Attorney Who Arranged Hush Money From Trump Sentenced to Prison
Michael Avenatti, the lawyer who pressured former President Donald Trump to pay a settlement to a stripper, was sentenced to 30 months in prison yesterday for trying to extort millions of dollars from sportswear company Nike Inc.
He is scheduled to stand additional trials soon on separate charges of defrauding adult film star Stormy Daniels and other clients.
During his sentencing in federal court in New York, U.S. District Judge Paul Gardephe said the now disbarred attorney took advantage of the celebrity status he gained while representing Daniels.
“Mr. Avenatti’s conduct was outrageous,” Judge Gardephe said. “He hijacked his client’s claims and used those claims to further his own agenda, which was to extort millions of dollars from Nike for himself.”
Avenatti, 50, is scheduled to report to prison on Sept. 15. The judge also ordered him to serve three years of supervised release.
However, he denied Nike’s request for $1 million in restitution, saying the company cited incorrect law for its claim. The judge gave Nike another chance to make its restitution case but suggested using a different legal strategy.
Avenatti was representing youth basketball league coach Gary Franklin when he demanded a $1.5 million settlement from Nike for his client.
Franklin had become a whistleblower against Nike. He said Nike employees told him to pay tens of thousands of dollars to the parents of three young basketball recruits who had the potential to become professional athletes, potentially bringing high-profile endorsements to the company.
Avenatti also demanded that Nike pay as much as $25 million for him and fellow attorney Mark Geragos to investigate allegations against the company. Geragos was not charged with wrongdoing.
Prosecutors, along with the jury that convicted Avenatti, described the demand for payments as extortion. He also was convicted of transmission of interstate communications with intent to extort and honest services wire fraud.
Avenatti accepted responsibility for his behavior in a statement to the court.
“Your honor, I have learned that all the fame, notoriety and money in the world are meaningless,” Avenatti said. “TV and Twitter mean nothing.”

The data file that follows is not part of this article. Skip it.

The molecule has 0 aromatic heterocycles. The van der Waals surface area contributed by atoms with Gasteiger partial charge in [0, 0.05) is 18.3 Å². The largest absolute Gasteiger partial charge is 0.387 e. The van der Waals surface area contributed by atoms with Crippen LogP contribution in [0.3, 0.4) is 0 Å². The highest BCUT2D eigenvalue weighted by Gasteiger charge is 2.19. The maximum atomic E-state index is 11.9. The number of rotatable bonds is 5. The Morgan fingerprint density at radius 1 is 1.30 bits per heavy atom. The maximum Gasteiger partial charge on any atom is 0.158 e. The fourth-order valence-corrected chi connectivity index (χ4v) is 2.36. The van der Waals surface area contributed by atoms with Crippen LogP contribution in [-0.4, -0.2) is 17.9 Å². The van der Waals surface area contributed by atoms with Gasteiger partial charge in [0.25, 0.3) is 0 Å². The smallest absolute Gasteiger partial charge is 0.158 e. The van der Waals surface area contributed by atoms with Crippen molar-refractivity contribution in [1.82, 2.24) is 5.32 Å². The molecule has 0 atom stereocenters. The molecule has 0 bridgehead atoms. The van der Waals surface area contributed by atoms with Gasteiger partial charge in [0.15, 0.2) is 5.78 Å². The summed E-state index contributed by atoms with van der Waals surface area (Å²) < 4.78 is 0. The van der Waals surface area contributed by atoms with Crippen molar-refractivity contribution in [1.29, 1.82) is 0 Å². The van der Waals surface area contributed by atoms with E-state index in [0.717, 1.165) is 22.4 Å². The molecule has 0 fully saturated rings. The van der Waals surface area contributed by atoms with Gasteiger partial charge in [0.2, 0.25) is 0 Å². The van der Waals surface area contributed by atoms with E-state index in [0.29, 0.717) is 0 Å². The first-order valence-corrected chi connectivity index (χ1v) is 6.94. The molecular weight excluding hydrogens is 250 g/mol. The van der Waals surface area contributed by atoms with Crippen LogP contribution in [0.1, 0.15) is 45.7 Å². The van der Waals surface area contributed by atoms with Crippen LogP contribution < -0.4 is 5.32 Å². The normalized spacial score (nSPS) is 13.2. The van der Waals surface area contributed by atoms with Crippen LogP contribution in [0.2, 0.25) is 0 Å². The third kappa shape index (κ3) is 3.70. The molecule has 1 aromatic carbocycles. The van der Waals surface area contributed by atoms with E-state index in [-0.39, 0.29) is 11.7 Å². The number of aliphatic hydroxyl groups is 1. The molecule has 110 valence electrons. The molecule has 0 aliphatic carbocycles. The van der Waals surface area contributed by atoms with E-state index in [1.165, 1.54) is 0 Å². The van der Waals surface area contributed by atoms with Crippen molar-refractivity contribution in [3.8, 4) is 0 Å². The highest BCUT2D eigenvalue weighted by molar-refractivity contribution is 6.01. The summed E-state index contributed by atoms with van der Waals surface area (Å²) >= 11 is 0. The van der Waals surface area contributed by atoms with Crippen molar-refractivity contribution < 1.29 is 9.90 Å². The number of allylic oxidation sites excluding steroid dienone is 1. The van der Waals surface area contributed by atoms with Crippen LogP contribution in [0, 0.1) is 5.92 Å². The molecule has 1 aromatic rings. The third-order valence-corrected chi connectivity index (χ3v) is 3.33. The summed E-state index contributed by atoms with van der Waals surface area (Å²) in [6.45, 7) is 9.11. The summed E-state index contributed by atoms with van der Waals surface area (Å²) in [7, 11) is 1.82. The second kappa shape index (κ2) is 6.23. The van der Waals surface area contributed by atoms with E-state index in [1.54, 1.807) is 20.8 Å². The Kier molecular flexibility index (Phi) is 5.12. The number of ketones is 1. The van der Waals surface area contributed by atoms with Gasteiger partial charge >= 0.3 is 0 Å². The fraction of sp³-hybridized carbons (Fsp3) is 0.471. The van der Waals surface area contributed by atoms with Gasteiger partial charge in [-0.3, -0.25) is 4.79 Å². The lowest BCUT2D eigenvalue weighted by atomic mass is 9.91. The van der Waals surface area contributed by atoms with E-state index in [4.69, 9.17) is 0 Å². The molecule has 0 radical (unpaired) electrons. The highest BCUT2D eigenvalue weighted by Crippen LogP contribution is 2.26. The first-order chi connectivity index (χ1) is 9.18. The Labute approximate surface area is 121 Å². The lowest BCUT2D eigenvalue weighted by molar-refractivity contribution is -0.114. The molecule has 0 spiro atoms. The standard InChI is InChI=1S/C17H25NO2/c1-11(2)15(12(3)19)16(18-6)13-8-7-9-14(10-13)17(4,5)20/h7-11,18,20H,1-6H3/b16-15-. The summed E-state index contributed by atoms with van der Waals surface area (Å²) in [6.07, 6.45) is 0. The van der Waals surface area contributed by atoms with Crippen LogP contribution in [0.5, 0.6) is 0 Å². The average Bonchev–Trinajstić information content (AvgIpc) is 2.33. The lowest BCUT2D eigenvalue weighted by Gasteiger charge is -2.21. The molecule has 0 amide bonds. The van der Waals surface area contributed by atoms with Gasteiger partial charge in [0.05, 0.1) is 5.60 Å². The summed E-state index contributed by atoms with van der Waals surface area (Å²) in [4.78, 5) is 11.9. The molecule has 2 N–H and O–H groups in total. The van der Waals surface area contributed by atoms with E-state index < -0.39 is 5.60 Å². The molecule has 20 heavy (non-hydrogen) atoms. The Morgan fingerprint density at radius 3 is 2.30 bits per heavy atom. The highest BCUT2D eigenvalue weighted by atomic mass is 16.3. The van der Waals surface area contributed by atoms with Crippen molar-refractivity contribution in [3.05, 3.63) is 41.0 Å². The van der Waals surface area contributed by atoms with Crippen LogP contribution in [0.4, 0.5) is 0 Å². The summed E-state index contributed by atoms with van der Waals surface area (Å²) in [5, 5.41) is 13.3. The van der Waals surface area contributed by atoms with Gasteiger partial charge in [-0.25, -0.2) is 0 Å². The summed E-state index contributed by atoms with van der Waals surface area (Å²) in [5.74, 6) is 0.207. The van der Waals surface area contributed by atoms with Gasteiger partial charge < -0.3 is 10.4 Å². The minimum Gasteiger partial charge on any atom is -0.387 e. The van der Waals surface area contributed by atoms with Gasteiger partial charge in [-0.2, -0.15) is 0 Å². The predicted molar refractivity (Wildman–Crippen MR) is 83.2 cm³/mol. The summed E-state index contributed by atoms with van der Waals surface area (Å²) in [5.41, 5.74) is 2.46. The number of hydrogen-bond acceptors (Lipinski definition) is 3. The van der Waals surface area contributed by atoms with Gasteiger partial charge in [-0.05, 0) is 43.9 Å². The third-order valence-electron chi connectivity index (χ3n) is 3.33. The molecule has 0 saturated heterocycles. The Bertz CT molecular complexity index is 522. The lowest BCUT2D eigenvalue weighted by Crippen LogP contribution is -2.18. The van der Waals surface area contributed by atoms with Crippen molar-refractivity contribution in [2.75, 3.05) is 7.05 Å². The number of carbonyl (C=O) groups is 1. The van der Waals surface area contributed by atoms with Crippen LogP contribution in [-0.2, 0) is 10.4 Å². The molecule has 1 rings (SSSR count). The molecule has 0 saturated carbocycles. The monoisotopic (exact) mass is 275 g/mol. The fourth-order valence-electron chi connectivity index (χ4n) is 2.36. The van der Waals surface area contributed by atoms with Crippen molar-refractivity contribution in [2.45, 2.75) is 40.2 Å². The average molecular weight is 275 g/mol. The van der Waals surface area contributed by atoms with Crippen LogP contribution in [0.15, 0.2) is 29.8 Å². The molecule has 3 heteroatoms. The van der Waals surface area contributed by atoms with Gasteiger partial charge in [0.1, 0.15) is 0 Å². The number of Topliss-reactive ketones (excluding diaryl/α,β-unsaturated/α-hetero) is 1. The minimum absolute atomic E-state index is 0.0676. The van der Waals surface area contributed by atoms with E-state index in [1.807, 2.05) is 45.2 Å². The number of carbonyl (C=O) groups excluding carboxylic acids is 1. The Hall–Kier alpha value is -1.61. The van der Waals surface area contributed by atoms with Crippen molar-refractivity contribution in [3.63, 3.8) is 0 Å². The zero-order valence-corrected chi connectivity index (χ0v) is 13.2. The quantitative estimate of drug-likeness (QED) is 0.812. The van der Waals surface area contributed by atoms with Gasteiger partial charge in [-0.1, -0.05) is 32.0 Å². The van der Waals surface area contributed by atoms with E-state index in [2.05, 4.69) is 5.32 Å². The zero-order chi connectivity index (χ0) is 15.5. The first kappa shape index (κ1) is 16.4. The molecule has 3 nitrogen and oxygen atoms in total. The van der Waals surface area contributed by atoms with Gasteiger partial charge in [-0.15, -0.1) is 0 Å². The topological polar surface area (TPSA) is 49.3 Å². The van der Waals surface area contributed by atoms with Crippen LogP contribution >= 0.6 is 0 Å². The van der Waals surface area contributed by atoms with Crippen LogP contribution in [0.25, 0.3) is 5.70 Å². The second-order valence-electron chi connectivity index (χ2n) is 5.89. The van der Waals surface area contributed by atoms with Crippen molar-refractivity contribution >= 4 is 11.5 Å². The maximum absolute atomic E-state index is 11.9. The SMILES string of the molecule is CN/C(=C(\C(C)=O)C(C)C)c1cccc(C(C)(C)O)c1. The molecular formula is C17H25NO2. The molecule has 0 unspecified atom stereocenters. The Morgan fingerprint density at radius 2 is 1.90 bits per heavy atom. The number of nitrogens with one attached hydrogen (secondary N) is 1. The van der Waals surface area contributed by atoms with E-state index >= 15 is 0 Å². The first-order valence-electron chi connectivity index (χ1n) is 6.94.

At the height of his fame, Avenatti briefly considered seeking the Democratic nomination for president.
The U.S. Probation Department had recommended an eight-year prison term for Avenatti.
He argued for leniency in a sentencing memorandum to the court, asking for no more than six months of jail time and a year of home confinement.
He said he already endured punishment for his crime, which included an “epic fall” from grace. He also said he was subjected to “brutal punishment” in pretrial solitary confinement.
As the Nike trial concluded, prosecutors in California are preparing a second case against Avenatti that accuses him of defrauding clients out of settlement money as well as tax fraud, bank fraud and bankruptcy fraud.
In New York, he faces charges that he embezzled about $300,000 from Daniels by forging a letter authorizing advance fees from her publisher to be sent to him. Her 2018 memoir that includes discussion of her association with Trump is called “Full Disclosure.”
Daniels received $130,000 from Trump in what appeared to be hush money just before the 2016 presidential election. She said she had sex with him.
Manhattan U.S. Attorney Audrey Strauss said Avenatti used threats and betrayed his client’s trust to get millions of dollars for himself.
“Not only did Avenatti attempt to weaponize his law license and celebrity to seek to extort payments for himself, he also defrauded his own client,” Strauss said in a statement.
Nike released a brief statement after the sentencing that said, “The verdict and sentence speak for themselves.”
The case is U.S. v. Avenatti in the U.S. District Court for the Southern District of New York.
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